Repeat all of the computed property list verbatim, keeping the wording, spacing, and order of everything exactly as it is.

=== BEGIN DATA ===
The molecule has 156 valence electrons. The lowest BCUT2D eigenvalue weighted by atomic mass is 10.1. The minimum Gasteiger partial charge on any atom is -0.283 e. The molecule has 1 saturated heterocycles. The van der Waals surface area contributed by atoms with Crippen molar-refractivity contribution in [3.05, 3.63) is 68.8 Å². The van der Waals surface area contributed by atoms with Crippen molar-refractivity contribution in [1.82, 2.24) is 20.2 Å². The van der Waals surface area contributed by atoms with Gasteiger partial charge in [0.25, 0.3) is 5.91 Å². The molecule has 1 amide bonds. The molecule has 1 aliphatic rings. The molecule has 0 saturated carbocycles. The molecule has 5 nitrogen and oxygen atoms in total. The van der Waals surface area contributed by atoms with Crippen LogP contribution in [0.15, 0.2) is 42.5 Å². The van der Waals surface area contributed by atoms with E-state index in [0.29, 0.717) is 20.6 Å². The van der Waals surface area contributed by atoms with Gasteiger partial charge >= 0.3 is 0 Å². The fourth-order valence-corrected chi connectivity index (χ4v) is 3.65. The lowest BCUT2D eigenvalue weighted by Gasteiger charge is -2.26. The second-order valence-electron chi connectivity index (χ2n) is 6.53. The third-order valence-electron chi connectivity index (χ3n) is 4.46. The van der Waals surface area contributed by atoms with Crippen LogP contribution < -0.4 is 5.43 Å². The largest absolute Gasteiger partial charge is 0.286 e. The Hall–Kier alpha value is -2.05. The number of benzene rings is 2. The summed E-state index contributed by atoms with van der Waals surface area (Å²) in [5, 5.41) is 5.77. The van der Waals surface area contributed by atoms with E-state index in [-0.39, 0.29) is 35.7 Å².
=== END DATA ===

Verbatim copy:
The molecule has 156 valence electrons. The lowest BCUT2D eigenvalue weighted by atomic mass is 10.1. The minimum Gasteiger partial charge on any atom is -0.283 e. The molecule has 1 saturated heterocycles. The van der Waals surface area contributed by atoms with Crippen molar-refractivity contribution in [3.05, 3.63) is 68.8 Å². The van der Waals surface area contributed by atoms with Crippen molar-refractivity contribution in [1.82, 2.24) is 20.2 Å². The van der Waals surface area contributed by atoms with Gasteiger partial charge in [0.25, 0.3) is 5.91 Å². The molecule has 1 amide bonds. The molecule has 1 aliphatic rings. The molecule has 0 saturated carbocycles. The molecule has 5 nitrogen and oxygen atoms in total. The van der Waals surface area contributed by atoms with Crippen LogP contribution in [0.15, 0.2) is 42.5 Å². The van der Waals surface area contributed by atoms with E-state index in [0.29, 0.717) is 20.6 Å². The van der Waals surface area contributed by atoms with Gasteiger partial charge >= 0.3 is 0 Å². The fourth-order valence-corrected chi connectivity index (χ4v) is 3.65. The lowest BCUT2D eigenvalue weighted by Gasteiger charge is -2.26. The second-order valence-electron chi connectivity index (χ2n) is 6.53. The third-order valence-electron chi connectivity index (χ3n) is 4.46. The van der Waals surface area contributed by atoms with Crippen LogP contribution < -0.4 is 5.43 Å². The largest absolute Gasteiger partial charge is 0.286 e. The Hall–Kier alpha value is -2.05. The number of benzene rings is 2. The summed E-state index contributed by atoms with van der Waals surface area (Å²) in [5, 5.41) is 5.77. The van der Waals surface area contributed by atoms with E-state index in [-0.39, 0.29) is 35.7 Å².